Spillane said for a shoulder injury, Fancher was examined by a doctor for the attorney general’s office, who found that the guard needed surgery.
According to data supplied last year by the department, the total of worker’s compensation awards, payment of medical bills and time off pay for Fancher before this latest payment was $135,794. With the most recent award, the total for Fancher is $183,794, not counting medical bills, which were unavailable, associated with his recent surgery to repair a shoulder injury.
According to the hearing officer’s decision for the two combined previous cases that were denied, Fancher claimed damage to his wrist and elbow based on such duties as “turning keys, writing reports and driving.”
Fancher testified that his job consists primarily of “turning keys to doors,” and applying “handcuffs, waist chains, leg restraints, (operating) buttons, doors and cells and writing.” He complained of “hands and wrist numb. Elbow numb. Comes and goes.”
The doctors who testified that Fancher’s injuries were caused or aggravated by his work and were thus compensable under Illinois law, included Dr. George Paletta, former medical director for the St. Louis Cardinals baseball team.
During the hearing, Fancher testified that since his shoulder surgery, “He continues to fish but finds that he has to change hands a lot,” according to testimony. “Pictures submitted by (Fancher) show him fishing and hunting. He testified that his loss of strength has forced him to change the type of bow he uses.”
Despite these reported weaknesses, Hearing Officer Nancy Lindsay sided with the attorney general and found that because Fancher had switched his prison job duties so many times and he had performed nearly every task at the prison, he wasn’t in any one job long enough to be injured through repetitive trauma.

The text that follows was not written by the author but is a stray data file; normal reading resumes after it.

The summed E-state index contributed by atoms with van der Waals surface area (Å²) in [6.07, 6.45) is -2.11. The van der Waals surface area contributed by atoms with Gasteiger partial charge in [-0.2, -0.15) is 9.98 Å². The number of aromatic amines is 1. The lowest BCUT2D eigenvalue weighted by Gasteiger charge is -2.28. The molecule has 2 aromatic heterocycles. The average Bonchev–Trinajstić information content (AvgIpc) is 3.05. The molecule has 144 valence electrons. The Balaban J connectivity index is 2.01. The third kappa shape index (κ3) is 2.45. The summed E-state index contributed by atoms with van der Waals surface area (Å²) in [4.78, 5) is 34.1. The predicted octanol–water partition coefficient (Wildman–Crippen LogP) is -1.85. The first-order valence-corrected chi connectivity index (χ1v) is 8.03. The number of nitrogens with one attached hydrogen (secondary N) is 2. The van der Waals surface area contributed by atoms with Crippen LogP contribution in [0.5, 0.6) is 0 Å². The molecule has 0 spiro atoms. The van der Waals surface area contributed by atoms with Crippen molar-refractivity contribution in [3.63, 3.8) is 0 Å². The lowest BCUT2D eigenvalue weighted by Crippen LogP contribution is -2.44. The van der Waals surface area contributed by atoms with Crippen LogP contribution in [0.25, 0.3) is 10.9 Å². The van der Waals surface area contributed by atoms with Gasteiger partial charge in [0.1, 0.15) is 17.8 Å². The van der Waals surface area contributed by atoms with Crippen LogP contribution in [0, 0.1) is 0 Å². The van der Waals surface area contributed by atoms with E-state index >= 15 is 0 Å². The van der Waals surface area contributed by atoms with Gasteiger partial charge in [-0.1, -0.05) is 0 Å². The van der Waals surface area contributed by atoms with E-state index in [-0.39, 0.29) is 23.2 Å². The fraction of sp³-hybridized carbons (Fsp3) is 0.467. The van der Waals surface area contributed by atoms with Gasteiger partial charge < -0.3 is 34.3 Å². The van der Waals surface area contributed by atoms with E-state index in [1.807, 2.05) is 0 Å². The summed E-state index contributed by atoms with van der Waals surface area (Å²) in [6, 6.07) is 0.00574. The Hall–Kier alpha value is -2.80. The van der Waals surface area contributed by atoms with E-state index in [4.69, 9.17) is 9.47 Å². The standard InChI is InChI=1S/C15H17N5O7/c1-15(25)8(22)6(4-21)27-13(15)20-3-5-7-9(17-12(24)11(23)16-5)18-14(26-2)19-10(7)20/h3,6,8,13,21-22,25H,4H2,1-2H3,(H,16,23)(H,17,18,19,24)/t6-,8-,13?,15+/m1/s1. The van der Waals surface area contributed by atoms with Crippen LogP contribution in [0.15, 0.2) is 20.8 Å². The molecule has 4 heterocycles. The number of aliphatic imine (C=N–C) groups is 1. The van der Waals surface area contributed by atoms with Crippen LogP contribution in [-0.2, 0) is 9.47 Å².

“Petitioner has failed to prove to a medical and surgical certainty via expert testimony that he suffered accidental injuries with a causal link to his duties as a correctional officer,” Lindsay’s findings stated.
Referring to Dr. Paletta, Lindsay wrote the physician’s opinions were “based upon a job history and understanding of duties that were not based on full knowledge of the totality of (Fancher’s) job assignments and duties.”
Beginning in late 2010, the BND reported that guards at Menard Correctional Center were awarded more than $20 million in workers’ compensation awards. The guards claimed they sustained wrist and elbow injuries from turning keys and operating locking mechanisms.
Spillane said workers’ compensation hearing officers have increasingly questioned whether they were getting accurate information that turning locks were the cause of repetitive trauma injuries.
Limited reforms took place after extensive reporting in the BND revealed that more than 200 guards at Menard Correctional Center made claims and underwent wrist and elbow surgery for essentially turning keys. The awards ranged from $20,000 to $80,000 or more. The stories also led to the dismissal of several hearing officers who themselves had claimed repetitive trauma injuries.
The denial of Fancher’s two earlier claims has been appealed to the Workers Compensation Commission.